Full-text resources of PSJD and other databases are now available in the new Library of Science.
Visit https://bibliotekanauki.pl


Preferences help
enabled [disable] Abstract
Number of results
2011 | 52 | 1 | 22-32

Article title

Major College Basketball in the United States: Morality, Amateurism, and Hypocrisies


Title variants

Languages of publication



The National Collegiate Athletic Association (NCAA) and member institutions' presentation of major college basketball in the United States as an endeavor of amateurism is contradictory to the realities of college basketball. Discussed are the following amateurism related hypocrisies: a) requiring players to fully engage in formally structured basketball activities as a priority over education, b) expansion of the post season March Madness tournament regardless of the fact that players will miss more classes, c) compensating basketball coaches with salaries contingent on success defined by winning, and d) the athletic scholarship. Literature supports amateurism hypocrisies in major college basketball (Bermuda 2010, Colombo 2010, Sundram 2010). Understanding the effect of NCAA and member institution hypocritical behavior on determining the moral standing of major college basketball is discussed in the context of claims by Grant (1997), that Machiavelli recognized the necessity of political hypocrisy. A utilitarian analysis using Jeremy Bentham's holistic utilitarian approach calling for the agent to "sum up all the values of all the pleasures on the one side, and those of all the pains on the other" (p. 39) to determine the degree of morality, indicates a presence of morality in major college basketball. Under the premise that major college basketball is an extension of core values held by higher education, Aristotle's Golden Mean (Aristotle, 1941) is used to help identify a point of balanced moral perspective concerning sentiments of the sporting community held for the sport. The end goal is to maintain major college basketball's strong level of satisfaction among members of the sporting community, while controlling the false representation of amateurism surrounding it to preserve the moral and structural integrity of major college basketball.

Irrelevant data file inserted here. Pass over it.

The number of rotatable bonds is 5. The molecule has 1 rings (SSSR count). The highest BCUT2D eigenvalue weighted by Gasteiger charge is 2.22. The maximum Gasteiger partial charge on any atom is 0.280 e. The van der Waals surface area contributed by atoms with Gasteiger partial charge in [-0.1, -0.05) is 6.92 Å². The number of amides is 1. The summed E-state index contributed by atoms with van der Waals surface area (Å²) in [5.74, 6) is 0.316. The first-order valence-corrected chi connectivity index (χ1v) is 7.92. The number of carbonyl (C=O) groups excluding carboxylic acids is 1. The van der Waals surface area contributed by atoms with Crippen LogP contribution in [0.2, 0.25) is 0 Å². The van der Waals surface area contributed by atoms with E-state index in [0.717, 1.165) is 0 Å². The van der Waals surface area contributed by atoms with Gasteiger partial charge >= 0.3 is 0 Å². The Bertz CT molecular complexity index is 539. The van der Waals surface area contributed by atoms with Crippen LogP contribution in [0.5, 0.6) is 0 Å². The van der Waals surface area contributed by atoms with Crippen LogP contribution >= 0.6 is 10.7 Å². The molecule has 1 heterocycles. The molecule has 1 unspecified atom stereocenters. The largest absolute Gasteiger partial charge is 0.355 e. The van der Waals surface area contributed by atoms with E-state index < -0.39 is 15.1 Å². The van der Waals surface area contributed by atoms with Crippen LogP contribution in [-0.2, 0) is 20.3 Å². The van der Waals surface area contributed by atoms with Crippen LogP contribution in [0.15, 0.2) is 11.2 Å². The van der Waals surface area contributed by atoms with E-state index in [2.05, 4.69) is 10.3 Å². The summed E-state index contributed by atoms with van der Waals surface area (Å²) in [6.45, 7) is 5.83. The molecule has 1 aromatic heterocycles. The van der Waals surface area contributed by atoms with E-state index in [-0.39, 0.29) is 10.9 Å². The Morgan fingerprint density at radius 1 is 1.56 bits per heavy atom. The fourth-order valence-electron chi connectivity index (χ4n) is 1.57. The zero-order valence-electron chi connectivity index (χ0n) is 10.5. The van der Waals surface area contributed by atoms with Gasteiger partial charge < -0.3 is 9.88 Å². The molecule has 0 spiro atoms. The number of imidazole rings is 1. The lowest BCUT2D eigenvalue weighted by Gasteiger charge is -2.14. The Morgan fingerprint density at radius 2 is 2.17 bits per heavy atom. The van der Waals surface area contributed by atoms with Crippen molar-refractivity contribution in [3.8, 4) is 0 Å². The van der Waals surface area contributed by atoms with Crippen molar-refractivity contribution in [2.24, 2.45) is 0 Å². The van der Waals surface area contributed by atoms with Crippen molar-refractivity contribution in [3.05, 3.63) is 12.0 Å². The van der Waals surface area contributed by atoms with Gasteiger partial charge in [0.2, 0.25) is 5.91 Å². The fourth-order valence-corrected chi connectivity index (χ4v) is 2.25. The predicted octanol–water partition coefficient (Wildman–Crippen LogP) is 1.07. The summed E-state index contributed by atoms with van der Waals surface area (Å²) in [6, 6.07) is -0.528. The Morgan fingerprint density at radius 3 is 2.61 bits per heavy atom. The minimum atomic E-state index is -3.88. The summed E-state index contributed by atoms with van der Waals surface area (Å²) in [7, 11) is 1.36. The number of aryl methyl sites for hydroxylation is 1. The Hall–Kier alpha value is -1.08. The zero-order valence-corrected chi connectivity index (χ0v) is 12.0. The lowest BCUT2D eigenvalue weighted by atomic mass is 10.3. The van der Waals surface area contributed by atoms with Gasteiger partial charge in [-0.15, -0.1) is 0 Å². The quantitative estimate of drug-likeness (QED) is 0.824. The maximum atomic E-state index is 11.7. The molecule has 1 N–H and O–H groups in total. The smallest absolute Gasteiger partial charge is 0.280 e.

Physical description


1 - 10 - 2011
31 - 10 - 2011


  • The College at Brockport, State University of New York, USA


  • amateur. (n.d.a). Collins English Dictionary - Complete & Unabridged 10th Edition. Retrieved April 19, 2011, from Dictionary.com website:
  • amateur. (n.d.b). Merriam-Webster's Online Dictionary. Retrieved from
  • Aristotle (1941). Nicomachean ethics, Book II (W. D. Ross, Trans.). In R. McKeon (Ed.), The basic works of Aristotle (pp. 927-1112). New York: Random House.
  • Bentham, J. (1789/1961). An introduction to the principles of morals and legislation. In Utilitarianism (pp. 7-398). Garden City, NY: Doubleday.
  • Bermuda, B. (2010, January 25). John Calipari: college basketball's very own hypocrite. Bleacher Report. Retrieved from:
  • Bozich, R. (2010, June 11). Kansas could suffer most from shake-up. Retrieved from
  • Colombo, J. D. (2010). The NCAA, tax exemption, and college athletics. University of Illinois Law Review, 2010(1). Retrieved from: http://www.law.uiuc.edu/lrev/publications/2000s/2010/2010_1/Colombo.pdf
  • Feinstein, J. (2010, July 13). New NCAA 68-team tournament format could have been worse. Washington Post. Retrieved from http://www.washingtonpost.com/wp-dyn/content/article/2010/07/12/AR2010071204889.html?nav=emailpage&sid=ST2010071205485